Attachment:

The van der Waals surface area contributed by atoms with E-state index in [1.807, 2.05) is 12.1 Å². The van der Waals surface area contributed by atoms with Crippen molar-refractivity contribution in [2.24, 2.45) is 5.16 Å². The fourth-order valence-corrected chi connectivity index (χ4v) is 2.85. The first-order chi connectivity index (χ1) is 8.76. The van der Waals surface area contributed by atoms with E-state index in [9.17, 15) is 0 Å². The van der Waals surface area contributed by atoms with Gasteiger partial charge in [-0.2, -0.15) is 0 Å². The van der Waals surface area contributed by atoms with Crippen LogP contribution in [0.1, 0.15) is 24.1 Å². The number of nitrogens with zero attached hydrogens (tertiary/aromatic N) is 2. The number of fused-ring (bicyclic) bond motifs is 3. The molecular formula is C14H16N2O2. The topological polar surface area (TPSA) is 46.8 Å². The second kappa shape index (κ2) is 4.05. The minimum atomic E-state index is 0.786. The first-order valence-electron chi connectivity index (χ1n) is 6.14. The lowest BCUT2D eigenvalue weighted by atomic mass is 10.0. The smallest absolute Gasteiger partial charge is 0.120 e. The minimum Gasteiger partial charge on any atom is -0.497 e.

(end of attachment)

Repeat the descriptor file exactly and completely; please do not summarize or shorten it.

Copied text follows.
The van der Waals surface area contributed by atoms with E-state index in [1.807, 2.05) is 12.1 Å². The van der Waals surface area contributed by atoms with Crippen molar-refractivity contribution in [2.24, 2.45) is 5.16 Å². The fourth-order valence-corrected chi connectivity index (χ4v) is 2.85. The first-order chi connectivity index (χ1) is 8.76. The van der Waals surface area contributed by atoms with E-state index in [9.17, 15) is 0 Å². The van der Waals surface area contributed by atoms with Gasteiger partial charge in [-0.2, -0.15) is 0 Å². The van der Waals surface area contributed by atoms with Crippen LogP contribution in [0.1, 0.15) is 24.1 Å². The number of nitrogens with zero attached hydrogens (tertiary/aromatic N) is 2. The number of fused-ring (bicyclic) bond motifs is 3. The molecular formula is C14H16N2O2. The topological polar surface area (TPSA) is 46.8 Å². The second kappa shape index (κ2) is 4.05. The minimum atomic E-state index is 0.786. The first-order valence-electron chi connectivity index (χ1n) is 6.14. The lowest BCUT2D eigenvalue weighted by atomic mass is 10.0. The smallest absolute Gasteiger partial charge is 0.120 e. The minimum Gasteiger partial charge on any atom is -0.497 e.